When people are faced with a situation in which their primary task is interrupted by a secondary task, information regarding the primary task is stored in working memory until resumption of the task following completion of the secondary task (Trafton et al., 2003). This ability to multitask is a common capability that allows most people to deal with interruptions without grave hardship. However, due to the limited capacity of working memory, the new information relevant to the secondary task can interfere with the information related to the primary task (Drews and Musters, 2015). The storage capacity of working memory has been researched for decades, and it is now well-known that the central capacity is limited to a few chunks of information at a time (Cowan, 2001). Beyond the central capacity (i.e., shared memory capacity for several modalities), Saults and Cowan (2007) revealed the capacity of the peripheral memory for specific modalities (e.g., visual or auditory modality). As each modality has its own peripheral resources, humans can recall more information when both central and peripheral memory systems of different modalities are involved (Cowan et al., 2014).
The Memory-For-Goals (MFG) theory represents one of the most popular frameworks for conveying the effect of interruptions (Altmann and Trafton, 2002). The MFG theory states that the interruption and recovery processes are based on the idea that human memory has a required activation level for each task and its associated goal. Like the working memory model proposed by Barrouillet et al. (2004), the MFG theory asserts that activation associated with a cognitive task decays over time (Altmann and Trafton, 2002). Borst et al. (2015) also specified the interruption and recovery processes in terms of information transference between the problem state and declarative memory. The problem state is a resource that stores requisite information for performing a cognitive task. When a primary task is interrupted, the existing information in the problem state moves to declarative memory, and novel information associated with the interrupting task becomes stored in the problem state. After transference to declarative memory, information associated with the primary task decays over time in terms of a power function (Borst et al., 2015). In addition, the interrupting task increases its own activation level, which produces increased interference on the primary task (Altmann and Trafton, 2002). Several studies have supported this MFG framework, revealing that, when participants are interrupted such that they are required to perform a longer task, increases in resumption lag and the number of errors are observed (Hodgetts and Jones, 2006; Monk et al., 2008; Brumby et al., 2013; Altmann et al., 2014; Borst et al., 2015).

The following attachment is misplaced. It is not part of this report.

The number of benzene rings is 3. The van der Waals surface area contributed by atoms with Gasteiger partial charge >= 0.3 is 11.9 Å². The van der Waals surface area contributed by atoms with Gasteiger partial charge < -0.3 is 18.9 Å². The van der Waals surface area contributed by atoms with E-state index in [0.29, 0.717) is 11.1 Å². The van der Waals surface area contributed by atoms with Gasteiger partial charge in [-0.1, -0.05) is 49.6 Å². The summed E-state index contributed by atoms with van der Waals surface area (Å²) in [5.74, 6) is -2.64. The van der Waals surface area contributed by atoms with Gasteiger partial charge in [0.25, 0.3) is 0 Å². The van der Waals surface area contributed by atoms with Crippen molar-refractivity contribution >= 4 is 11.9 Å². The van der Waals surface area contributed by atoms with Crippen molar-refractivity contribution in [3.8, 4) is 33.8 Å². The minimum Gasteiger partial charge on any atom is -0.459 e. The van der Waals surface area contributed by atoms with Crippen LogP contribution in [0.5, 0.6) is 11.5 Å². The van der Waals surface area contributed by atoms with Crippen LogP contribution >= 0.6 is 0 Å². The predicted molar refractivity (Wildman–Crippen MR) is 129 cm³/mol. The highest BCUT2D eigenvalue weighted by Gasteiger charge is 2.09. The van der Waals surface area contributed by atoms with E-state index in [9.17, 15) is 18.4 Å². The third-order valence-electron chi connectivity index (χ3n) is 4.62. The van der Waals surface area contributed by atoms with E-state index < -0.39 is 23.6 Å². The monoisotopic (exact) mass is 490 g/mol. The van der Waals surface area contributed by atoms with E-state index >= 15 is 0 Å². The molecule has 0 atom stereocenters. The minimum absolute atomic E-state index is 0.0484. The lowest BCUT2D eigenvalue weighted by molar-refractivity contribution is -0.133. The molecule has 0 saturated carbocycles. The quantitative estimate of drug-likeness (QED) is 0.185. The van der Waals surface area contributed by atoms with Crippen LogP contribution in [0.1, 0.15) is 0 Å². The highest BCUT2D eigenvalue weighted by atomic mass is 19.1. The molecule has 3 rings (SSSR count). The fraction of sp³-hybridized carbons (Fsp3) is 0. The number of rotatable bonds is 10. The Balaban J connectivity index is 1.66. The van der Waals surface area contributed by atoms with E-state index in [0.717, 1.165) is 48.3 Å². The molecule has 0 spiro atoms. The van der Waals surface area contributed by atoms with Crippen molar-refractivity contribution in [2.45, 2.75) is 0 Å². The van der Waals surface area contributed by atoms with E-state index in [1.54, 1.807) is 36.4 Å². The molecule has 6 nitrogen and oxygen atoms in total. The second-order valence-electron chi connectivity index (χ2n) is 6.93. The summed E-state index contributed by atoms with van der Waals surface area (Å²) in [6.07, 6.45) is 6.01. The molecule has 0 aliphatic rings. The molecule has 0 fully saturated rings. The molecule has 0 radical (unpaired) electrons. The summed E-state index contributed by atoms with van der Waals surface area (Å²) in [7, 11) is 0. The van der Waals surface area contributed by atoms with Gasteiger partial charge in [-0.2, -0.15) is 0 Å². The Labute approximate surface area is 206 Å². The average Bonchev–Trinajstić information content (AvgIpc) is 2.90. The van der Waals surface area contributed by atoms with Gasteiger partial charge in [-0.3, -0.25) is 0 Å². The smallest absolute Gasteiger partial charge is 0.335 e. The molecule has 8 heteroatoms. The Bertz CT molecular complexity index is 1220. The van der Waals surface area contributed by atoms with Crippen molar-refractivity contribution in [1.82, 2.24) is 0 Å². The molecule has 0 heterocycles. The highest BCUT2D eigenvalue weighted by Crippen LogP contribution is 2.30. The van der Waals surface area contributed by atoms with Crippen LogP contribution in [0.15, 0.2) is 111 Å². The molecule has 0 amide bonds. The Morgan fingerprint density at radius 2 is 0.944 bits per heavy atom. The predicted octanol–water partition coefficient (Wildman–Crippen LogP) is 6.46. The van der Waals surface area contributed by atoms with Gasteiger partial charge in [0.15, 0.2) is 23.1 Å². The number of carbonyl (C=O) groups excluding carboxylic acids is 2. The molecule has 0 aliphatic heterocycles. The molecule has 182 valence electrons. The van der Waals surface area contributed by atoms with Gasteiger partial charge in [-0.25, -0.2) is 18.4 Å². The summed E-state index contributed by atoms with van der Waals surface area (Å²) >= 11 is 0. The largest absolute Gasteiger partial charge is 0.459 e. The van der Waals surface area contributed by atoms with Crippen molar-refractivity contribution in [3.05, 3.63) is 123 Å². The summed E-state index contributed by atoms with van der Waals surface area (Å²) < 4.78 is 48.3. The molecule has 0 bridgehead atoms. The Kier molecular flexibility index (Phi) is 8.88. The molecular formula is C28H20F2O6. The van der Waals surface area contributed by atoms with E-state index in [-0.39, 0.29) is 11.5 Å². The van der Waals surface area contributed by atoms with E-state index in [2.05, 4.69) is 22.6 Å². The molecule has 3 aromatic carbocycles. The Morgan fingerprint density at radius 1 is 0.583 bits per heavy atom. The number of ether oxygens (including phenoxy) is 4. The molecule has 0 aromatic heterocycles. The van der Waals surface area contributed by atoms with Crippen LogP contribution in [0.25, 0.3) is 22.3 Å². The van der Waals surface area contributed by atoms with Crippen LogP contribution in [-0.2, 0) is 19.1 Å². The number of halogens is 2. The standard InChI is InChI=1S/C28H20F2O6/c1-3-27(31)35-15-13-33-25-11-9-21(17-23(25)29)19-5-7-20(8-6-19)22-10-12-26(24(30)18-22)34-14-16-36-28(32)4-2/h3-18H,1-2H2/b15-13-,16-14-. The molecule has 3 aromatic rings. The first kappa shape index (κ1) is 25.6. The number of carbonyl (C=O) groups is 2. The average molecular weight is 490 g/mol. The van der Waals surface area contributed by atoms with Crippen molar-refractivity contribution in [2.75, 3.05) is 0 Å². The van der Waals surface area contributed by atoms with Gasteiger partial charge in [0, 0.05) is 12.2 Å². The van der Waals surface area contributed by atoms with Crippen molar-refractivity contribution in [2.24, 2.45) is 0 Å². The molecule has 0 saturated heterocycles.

A large proportion of studies have conducted simple visual tasks in laboratory environments using monitors, whereas relatively few studies have utilized a multi-sensory task environment. As real-world tasks occur under multi-sensory circumstances, the recovery process should be studied within multimodal task environment. Hodgetts et al. (2014) and Keus van de Poll and Sörqvist (2016) focused on the auditory modality and investigated the effects of auditory distraction on a visual task recovery. Hodgetts et al. (2014) implemented a command and control task interrupted by yes/no questionnaires with auditory noise. Keus van de Poll and Sörqvist (2016) utilized a writing task interrupted by arithmetic problems with background speech. The results of both studies indicated that the interruption recovery process in a visual modality is affected by distraction from an auditory modality.
Haptic sensation is another less-studied modality involved in multimodal interruption recovery processes. Haptic feedback has been applied in various fields such as remote surgery (Prattichizzo et al., 2012), in-car messaging (Ardoin and Ferris, 2016), and virtual reality (Corbett et al., 2016). For example, Corbett et al. (2016) demonstrated that haptic feedback enhances users' performance in a virtual pointing task. Nam et al. (2008) further revealed that realistic haptic feedback regarding the movement of the puck and stick improves performance during a virtual air hockey game. Furthermore, the presence of haptic feedback increases participant immersion in a virtual surgery environment (Meijden and Schijven, 2009). However, these studies do not explain the effects of redundant haptic information during multimodal task interruption and recovery. As haptic information is always perceived naturally during our daily cognitive tasks, it is important to understand the precise cognitive processes underlying the influence of this complex modality.